‘I was right’ says mayor

Conneely vindicated after council loses Eyre Square High Court battle

Galway City Council's autumn horribilis continued at the weekend when it lost the controversial High Court case over its handling of the €6.3 million funding for the Eyre Square renovation.

The High Court has rejected the city council's legal moves to overturn an arbitrator's finding that it behaved unreasonably towards a construction company and wrongfully withdrew funds for the Eyre Square project.

City mayor Padraig Conneely, who was most vociferous in the criticism of the Council’s handling of the renovation, said yesterday that the High Court verdict vindicated the stance he took and he revealed that the cost of the compensation and legal expenses could be in excess of €13 million.

“I have been very outspoken about Galway city management and the way they carried out the contract for the construction of Eyre Square,” said Mayor Conneely. “Everytime I would talk about it in the chamber I would get no support from my colleagues, but now Conneely has been vindicated. Now a High Court judge affirmed what I was saying all along.”

“This could cost the city an extra €10 million in compensation and more than €3 million in legal expenses,” said the Mayor. “And who will pay for that? The hard-working taxpayers of Galway city will.”

“It couldn’t be happening at a worse time, with the economic downturn that is going on, and it is the city management and officials who got us here,” said Mayor Conneely. “It is time for the public to seriously question Galway city management.”

Mr Justice Bryan McMahon also rejected the council's application for the appointment of a new arbitrator to complete the hearing of issues in its dispute with Samuel Kingston Construction Company. Both sides accept that arbitrator Geoffrey F Hawker had fallen asleep a number of times during the arbitration hearing. The proceedings arose from a contract of April 5 2004 between Galway City Council and SKC for the redevelopment of Eyre Square. Work started in February 2004, 78 weeks were set aside for the project but it ran into delays. The city council wanted the work completed before Christmas 2005 and the sides reached an unwritten "acceleration agreement" in March 2005.

The exact terms of that agreement were disputed, delays continued and it appeared that when the sides agreed at a site meeting in May 2005 the acceleration agreement was no longer achievable.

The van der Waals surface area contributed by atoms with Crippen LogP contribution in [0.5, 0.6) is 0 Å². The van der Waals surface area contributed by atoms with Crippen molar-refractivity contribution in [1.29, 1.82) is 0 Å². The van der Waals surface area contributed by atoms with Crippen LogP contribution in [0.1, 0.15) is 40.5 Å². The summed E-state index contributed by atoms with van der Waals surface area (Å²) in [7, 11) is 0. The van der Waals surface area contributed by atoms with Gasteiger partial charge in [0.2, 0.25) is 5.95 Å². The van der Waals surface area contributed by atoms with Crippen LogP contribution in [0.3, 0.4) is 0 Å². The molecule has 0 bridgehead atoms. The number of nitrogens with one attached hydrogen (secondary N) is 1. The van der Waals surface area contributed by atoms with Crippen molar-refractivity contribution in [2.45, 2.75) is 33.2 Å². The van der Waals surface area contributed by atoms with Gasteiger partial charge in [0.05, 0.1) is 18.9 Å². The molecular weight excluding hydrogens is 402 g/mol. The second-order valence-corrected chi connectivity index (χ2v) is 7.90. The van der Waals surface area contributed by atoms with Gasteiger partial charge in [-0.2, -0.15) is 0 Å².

On June 4 2005, the council withdrew all sums paid under the acceleration agreement. SKC ceased work on the site on June 27 2005, and returned the site keys to the council engineer.

The engineer issued a certificate under the conditions of contract governing entry on to the site and allowing expulsion of the contractor in circumstances such as bankruptcy or abandonment. Clause 63 provided the termination rights "shall not be exercised unreasonably". The dispute went to arbitration. In December 2007 the arbitrator, Mr Hawker, found the acceleration agreement was wrongly repudiated by the council. He found that the wrongful withdrawal of funds in June 2005 left the company at risk of insolvency. The arbitrator also ruled that the city council's actions on June 4 2005 did not repudiate the original contract. SKC's withdrawal from the site was a breach of contract, he said, but the breach was not fundemental or a repudiation of contract. He found the council's overall conduct was unreasonable.

Mr Justice McMahon upheld all those findings, as well as the findings that SKC withdrew from the site only because it considered there was a risk of trading while insolvent. The judge also rejected the claim for the removal of Mr Hawker as arbitrator. The judge said it was accepted by both sides that Mr Hawker fell asleep a number of times during the hearing. However, the lawyers had not raised this with Mr Hawker but took steps to ventilate the hearing room and take more coffee breaks.

There was no way of verifying that the arbitrator's decision would not have been different had he remained awake, he said.

Taking into account the cost and logistics of removing Mr Hawker, the judge said he was not convinced it would be just to remove him. He considered it unlikely Mr Hawker would expose himself to such criticism again.


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